That's where we're supposedly at anyway.


Maybe I'm just getting too cynical in my middle age ;-) But as I wrote a while back, none of these experiments will answer the questions or meet the bar NuSI itself set. We didn't eat 30% carb diets let alone 10% ... ever ... so even IF we reduced fat from 40 to 30% and increased carbs reciprocally, you'd have to show a difference between those two diets, or maybe you go 50/30. These RCT's are so utterly meaningless!!

LWC said...

You know, that's as good a benchmark as any I've seen. If you (or your wife) won't feed your kids what you eat because it's not healthy for them... then something's amiss here.

scott said...

Any idea how much error is in the energy intake data?

Reijo Laatikainen said...

Yes, the adherence is the key. In some RCTs food items are given for free for years and sometimes participants are even paid for their efforts. Weight loss and other health outcomes seem to get better if such incentives are used. If you want to succceed with your longer term RCT, be prepared to spend big bucks. I just wonder what could make people change their diet big time without using monetary incentives. Pretty sad actually how difficult it is to change dietary habits substantially in these weight loss studies.

carbsane said...

There is no way to tell. They all apparently underestimate throughout the study which isn't a very good indication. :(

charles grashow said...

http://www.theguardian.com/global-development/2014/feb/03/indigenous-diets-fight-modern-illnesses

charles grashow said...

This should be interesting

http://www.nutriscience.pt/seminar_evolutionbasednutrition.htm

EVIDENCE & EVOLUTION BASED NUTRITION

Staffan Lindeberg, MD, PhD; Maelan Fontes, Ms & Pedro Carrera Bastos, Ms (Lund University, Sweden)

SCIENTIFIC PROGRAM

Scientific, Historical and Evolutionary basis of Nutrition:
Myths and Controversies in Nutrition
Evidence based Nutrition:
Introduction to scientific research
Types of research studies
Biostatistics 101
Principles of Evidence Based Medicine
GRADE system applied to Clinical Nutrition
Main biomedical databases
How to conduct a proper bibliographical search
How to critically analyze a scientific paper
History and Evolution of the Human Diet:
Introduction to Evolutionary Medicine
Brief evolutionary history of the human diet
Health, fitness and body composition markers in non-industrialized populations
Major dietary changes after the Agricultural and Industrial Revolutions and the Modern
Age
Review of the intervention trials testing Paleolithic diets

charles grashow said...

http://maelanfontes.com/index.php/seccion-noticias-en-formato-blog/3-conferenciasrealizadas/99-conferencia-dr-staffan-lindeberg-11012012

carbsane said...

Uggh ... this is Ioannidis (knew that rang a bell) http://www.plosmedicine.org/article/info:doi/10.1371/journal.pmed.0020124

eulerandothers said...

The article you link to - that's the kind of thing he does. I think that's all he does.

carbsane said...

Well then he gives faux cred to NuSI because he's a hack, to be blunt. This guy didn't analyze a bunch of studies and FIND errors, etc. he "modeled" it. Horrible science. Just horrible.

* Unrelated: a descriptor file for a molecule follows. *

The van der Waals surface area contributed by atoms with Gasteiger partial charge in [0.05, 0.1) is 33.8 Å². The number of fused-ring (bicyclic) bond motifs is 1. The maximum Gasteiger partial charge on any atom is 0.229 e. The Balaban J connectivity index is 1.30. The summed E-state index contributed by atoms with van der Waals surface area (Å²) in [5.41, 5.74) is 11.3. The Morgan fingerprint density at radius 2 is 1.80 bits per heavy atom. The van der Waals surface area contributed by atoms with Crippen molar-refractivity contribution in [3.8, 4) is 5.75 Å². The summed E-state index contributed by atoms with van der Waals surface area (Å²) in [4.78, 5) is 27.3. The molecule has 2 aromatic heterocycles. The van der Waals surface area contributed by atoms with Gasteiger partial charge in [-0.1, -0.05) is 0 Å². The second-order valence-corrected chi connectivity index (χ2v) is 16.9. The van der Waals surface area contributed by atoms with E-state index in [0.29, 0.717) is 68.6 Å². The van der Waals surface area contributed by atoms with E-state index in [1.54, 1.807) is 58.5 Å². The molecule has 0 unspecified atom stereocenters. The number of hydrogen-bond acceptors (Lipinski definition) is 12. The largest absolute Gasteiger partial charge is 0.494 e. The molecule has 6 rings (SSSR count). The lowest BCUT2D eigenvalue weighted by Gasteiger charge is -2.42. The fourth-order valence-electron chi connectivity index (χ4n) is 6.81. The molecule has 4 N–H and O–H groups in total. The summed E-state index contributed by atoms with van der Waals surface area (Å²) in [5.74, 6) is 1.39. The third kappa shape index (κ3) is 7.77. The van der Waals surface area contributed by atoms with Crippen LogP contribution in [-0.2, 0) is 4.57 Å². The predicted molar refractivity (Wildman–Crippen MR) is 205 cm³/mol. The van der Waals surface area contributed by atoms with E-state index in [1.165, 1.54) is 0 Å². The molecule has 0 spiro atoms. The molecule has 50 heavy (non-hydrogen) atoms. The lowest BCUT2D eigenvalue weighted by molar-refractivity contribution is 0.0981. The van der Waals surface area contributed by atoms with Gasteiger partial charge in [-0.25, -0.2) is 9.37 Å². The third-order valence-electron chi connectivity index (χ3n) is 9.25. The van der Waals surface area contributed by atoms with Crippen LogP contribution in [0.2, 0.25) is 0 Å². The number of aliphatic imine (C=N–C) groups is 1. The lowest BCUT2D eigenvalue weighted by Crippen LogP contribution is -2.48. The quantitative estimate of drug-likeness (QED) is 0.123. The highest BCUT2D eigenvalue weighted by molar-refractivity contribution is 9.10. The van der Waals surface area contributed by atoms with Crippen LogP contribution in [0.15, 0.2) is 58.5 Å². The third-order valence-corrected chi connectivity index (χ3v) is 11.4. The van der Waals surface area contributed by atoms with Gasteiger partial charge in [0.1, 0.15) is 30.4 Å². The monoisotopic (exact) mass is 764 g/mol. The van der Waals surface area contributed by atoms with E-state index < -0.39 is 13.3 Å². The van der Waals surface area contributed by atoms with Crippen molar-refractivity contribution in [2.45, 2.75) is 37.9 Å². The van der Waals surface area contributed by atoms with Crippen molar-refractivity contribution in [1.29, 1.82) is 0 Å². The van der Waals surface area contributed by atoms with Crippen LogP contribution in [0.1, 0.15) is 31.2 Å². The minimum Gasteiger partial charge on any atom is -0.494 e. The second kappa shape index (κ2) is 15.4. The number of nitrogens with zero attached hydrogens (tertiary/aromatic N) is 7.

eulerandothers said...

I don't understand the statistics side of the work well enough to appreciate what he's done. But this is all he does. I came across an article about him - come to think of it, I think it might have been in a mainstream publication.

He does publish a lot. So the good thing is he has a reputation to protect. If his work with NuSi is controversial, then it won't be good for him or for them. If a lot of low-carbers think everything you do is ground-breaking, that's the Taubes story. I don't think Ioannidis is going to get that kind of free pass.

http://en.wikipedia.org/wiki/John_P._A._Ioannidis

http://www.theatlantic.com/magazine/archive/2010/11/lies-damned-lies-and-medical-science/308269/



(BTW, that's not the mainstream article I read about Ioannidis!)


Maybe it will get ugly - but at least it will be a brawl among statisticians and there are some heavy hitters out there. I am looking forward to it.

carbsane said...

See my point about the stats is that he modeled something. He didn't actually LOOK at the studies and find errors or possible ways bias was introduced by design, or conclusions were skewed by fancy statistickery (just made that up :-) ) -- no he just made up some algorithm by which he determined that this might have happened.

I liken it to some of the risk studies where the models predict considerably different results than were actually observed due to weighting, etc. Or like that hyperglycemia causes dementia study where it could be shown in non-diabetics to seemingly have some effect, but the diabetics actually had lower rates of observed dementia.

Stuff like that drives me nuts.


I don't think much about his involvement either way. It may give false cred just to have him on board though.

Sanjeev Sharma said...

> wonder what could make people change their diet big time without using monetary incentives

this is also a formula for long term failure.

When participants in executive function and various economics/sociology experiments explain their actions/adherence by recourse to the external incentive, when that external incentive's removed the adherence rebounds to a worse than baseline level.